5 Rules for Protecting Yourself in a White-Collar Criminal Investigation

NEW YORK ( TheStreet) -- Don't be fooled by the Department of Justice's failure to prosecute financial fraud following the economic meltdown of 2008. White-collar prosecutions actually are on the rise. And now that the presidential election is over, expect even more.

As a result, executives must avoid behaviors that can, even inadvertently, draw them into a federal criminal investigation. While every white-collar case is different, each shares common origins and causes. In no particular order, here are five ways to protect yourself from being accused of a white-collar crime:

1. When you hear the corporate Miranda warning, it's time to get your own lawyer.

Most executives assume their communications with corporate counsel about a legal problem are privileged, and that they are free to talk about problems at the company. They would be only half right.

In the seminal Supreme Court case Upjohn Co. v. United States, the court held that communications between company counsel and executives of the company are privileged, but critically, the privilege is enjoyed by the company, not the employee.

What does that mean for you, the executive? If the government were to come knocking, the company alone would determine whether those conversations are treated as privileged. And while you may expect loyalty from your employer, know that corporations in that situation face tremendous pressure to waive attorney-client privilege, and for many, the decision is an easy one: Tell the government whatever it wants to know in the hopes the company will be spared.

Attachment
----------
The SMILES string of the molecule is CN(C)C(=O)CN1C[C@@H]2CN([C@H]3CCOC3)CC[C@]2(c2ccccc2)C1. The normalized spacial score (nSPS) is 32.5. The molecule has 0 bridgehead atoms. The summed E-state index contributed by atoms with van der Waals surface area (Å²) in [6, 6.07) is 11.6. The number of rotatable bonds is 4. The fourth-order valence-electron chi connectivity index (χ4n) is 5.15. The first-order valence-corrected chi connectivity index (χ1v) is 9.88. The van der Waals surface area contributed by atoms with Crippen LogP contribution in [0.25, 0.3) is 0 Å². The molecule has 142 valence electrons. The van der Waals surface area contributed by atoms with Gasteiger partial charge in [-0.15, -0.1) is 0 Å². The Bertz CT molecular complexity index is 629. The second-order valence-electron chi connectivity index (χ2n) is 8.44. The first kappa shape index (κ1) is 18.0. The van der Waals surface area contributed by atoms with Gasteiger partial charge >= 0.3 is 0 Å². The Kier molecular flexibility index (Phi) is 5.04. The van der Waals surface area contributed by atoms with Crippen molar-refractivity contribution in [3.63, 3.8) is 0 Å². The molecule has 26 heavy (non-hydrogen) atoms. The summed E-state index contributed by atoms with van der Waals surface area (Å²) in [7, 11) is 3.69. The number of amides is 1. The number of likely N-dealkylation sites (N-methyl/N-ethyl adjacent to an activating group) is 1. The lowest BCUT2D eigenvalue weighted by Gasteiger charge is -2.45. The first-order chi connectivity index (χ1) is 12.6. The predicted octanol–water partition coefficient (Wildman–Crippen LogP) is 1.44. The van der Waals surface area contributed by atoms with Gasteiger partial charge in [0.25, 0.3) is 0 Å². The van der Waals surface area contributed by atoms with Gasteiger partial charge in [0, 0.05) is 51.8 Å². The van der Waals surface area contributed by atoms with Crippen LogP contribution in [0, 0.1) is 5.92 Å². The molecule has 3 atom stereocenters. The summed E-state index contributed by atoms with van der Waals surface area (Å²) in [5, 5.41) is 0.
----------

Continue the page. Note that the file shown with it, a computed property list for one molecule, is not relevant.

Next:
As a result, there has been an increased focus on so-called Upjohn warnings (otherwise known as the "corporate Miranda"), which require company counsel to advise employees that he or she represents the company.

Most executives dismiss this admonition as boilerplate legalese and assume the company will treat their conversation as confidential. But the reality is that you likely need to obtain your own lawyer who will look out solely for your interests. Company counsel will never say upfront that you need your own lawyer because his or her goal is to elicit information

Bottom line: If you hear the corporate Miranda warning, you should consult with your own lawyer.

2. Everything you say over email can and will be used against you.

Another rule in day-to-day behavior that will help you steer clear of white-collar prosecutions is to be careful about what you say over email. Know this fact: Virtually every email you send is preserved somewhere and will remain available to the government for years to come.

Avoid aggressive or loose dialogue over email. Emails containing statements like "killing the competition," "checking with my inside sources," and, worse, "we shouldn't be talking about this in writing," can, years later, be made to look sinister and corrupt regardless of good-faith intent or meaning. In every white-collar case, the government zeros in on a handful of colorful emails that make the person look like they're deserving of punishment.

Bottom line: Delicate subjects should be handled face-to-face or via telephone; avoid locker room talk over email; and assume every email you send will be read later in the worst possible light.